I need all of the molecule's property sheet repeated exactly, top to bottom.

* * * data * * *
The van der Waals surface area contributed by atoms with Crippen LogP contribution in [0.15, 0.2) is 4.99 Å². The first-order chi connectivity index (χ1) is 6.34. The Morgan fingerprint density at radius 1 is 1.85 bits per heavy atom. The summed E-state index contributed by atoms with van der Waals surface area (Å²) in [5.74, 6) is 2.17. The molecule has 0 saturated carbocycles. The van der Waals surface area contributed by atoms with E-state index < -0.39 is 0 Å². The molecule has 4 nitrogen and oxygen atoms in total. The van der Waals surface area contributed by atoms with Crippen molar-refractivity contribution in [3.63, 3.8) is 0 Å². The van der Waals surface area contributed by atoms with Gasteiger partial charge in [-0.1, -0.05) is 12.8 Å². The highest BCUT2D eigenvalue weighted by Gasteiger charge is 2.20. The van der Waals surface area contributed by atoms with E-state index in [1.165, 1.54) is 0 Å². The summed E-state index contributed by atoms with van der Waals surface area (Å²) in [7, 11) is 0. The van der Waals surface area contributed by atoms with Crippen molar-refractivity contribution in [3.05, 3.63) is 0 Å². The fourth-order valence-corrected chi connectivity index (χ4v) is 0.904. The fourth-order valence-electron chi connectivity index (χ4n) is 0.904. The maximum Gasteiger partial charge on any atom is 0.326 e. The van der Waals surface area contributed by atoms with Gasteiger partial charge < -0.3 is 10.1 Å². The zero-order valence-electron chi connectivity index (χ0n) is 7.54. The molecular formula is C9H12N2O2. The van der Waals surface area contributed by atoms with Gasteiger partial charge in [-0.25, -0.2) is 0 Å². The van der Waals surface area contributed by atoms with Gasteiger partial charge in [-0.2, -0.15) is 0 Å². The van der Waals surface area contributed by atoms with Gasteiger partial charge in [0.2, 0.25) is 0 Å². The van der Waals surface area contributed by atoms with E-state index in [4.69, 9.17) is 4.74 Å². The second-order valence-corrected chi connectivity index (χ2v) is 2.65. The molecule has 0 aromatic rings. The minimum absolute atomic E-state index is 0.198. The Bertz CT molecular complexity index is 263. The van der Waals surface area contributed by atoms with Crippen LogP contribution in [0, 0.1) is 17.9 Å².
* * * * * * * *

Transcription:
The van der Waals surface area contributed by atoms with Crippen LogP contribution in [0.15, 0.2) is 4.99 Å². The first-order chi connectivity index (χ1) is 6.34. The Morgan fingerprint density at radius 1 is 1.85 bits per heavy atom. The summed E-state index contributed by atoms with van der Waals surface area (Å²) in [5.74, 6) is 2.17. The molecule has 0 saturated carbocycles. The van der Waals surface area contributed by atoms with E-state index < -0.39 is 0 Å². The molecule has 4 nitrogen and oxygen atoms in total. The van der Waals surface area contributed by atoms with Crippen molar-refractivity contribution in [3.63, 3.8) is 0 Å². The van der Waals surface area contributed by atoms with Gasteiger partial charge in [-0.1, -0.05) is 12.8 Å². The highest BCUT2D eigenvalue weighted by Gasteiger charge is 2.20. The van der Waals surface area contributed by atoms with E-state index in [1.165, 1.54) is 0 Å². The summed E-state index contributed by atoms with van der Waals surface area (Å²) in [7, 11) is 0. The van der Waals surface area contributed by atoms with Crippen molar-refractivity contribution in [3.05, 3.63) is 0 Å². The fourth-order valence-corrected chi connectivity index (χ4v) is 0.904. The fourth-order valence-electron chi connectivity index (χ4n) is 0.904. The maximum Gasteiger partial charge on any atom is 0.326 e. The van der Waals surface area contributed by atoms with Gasteiger partial charge < -0.3 is 10.1 Å². The zero-order valence-electron chi connectivity index (χ0n) is 7.54. The molecular formula is C9H12N2O2. The van der Waals surface area contributed by atoms with Gasteiger partial charge in [-0.25, -0.2) is 0 Å². The van der Waals surface area contributed by atoms with Gasteiger partial charge in [-0.2, -0.15) is 0 Å². The van der Waals surface area contributed by atoms with Gasteiger partial charge in [0.2, 0.25) is 0 Å². The van der Waals surface area contributed by atoms with E-state index in [4.69, 9.17) is 4.74 Å². The second-order valence-corrected chi connectivity index (χ2v) is 2.65. The molecule has 0 aromatic rings. The minimum absolute atomic E-state index is 0.198. The Bertz CT molecular complexity index is 263. The van der Waals surface area contributed by atoms with Crippen LogP contribution in [0, 0.1) is 17.9 Å².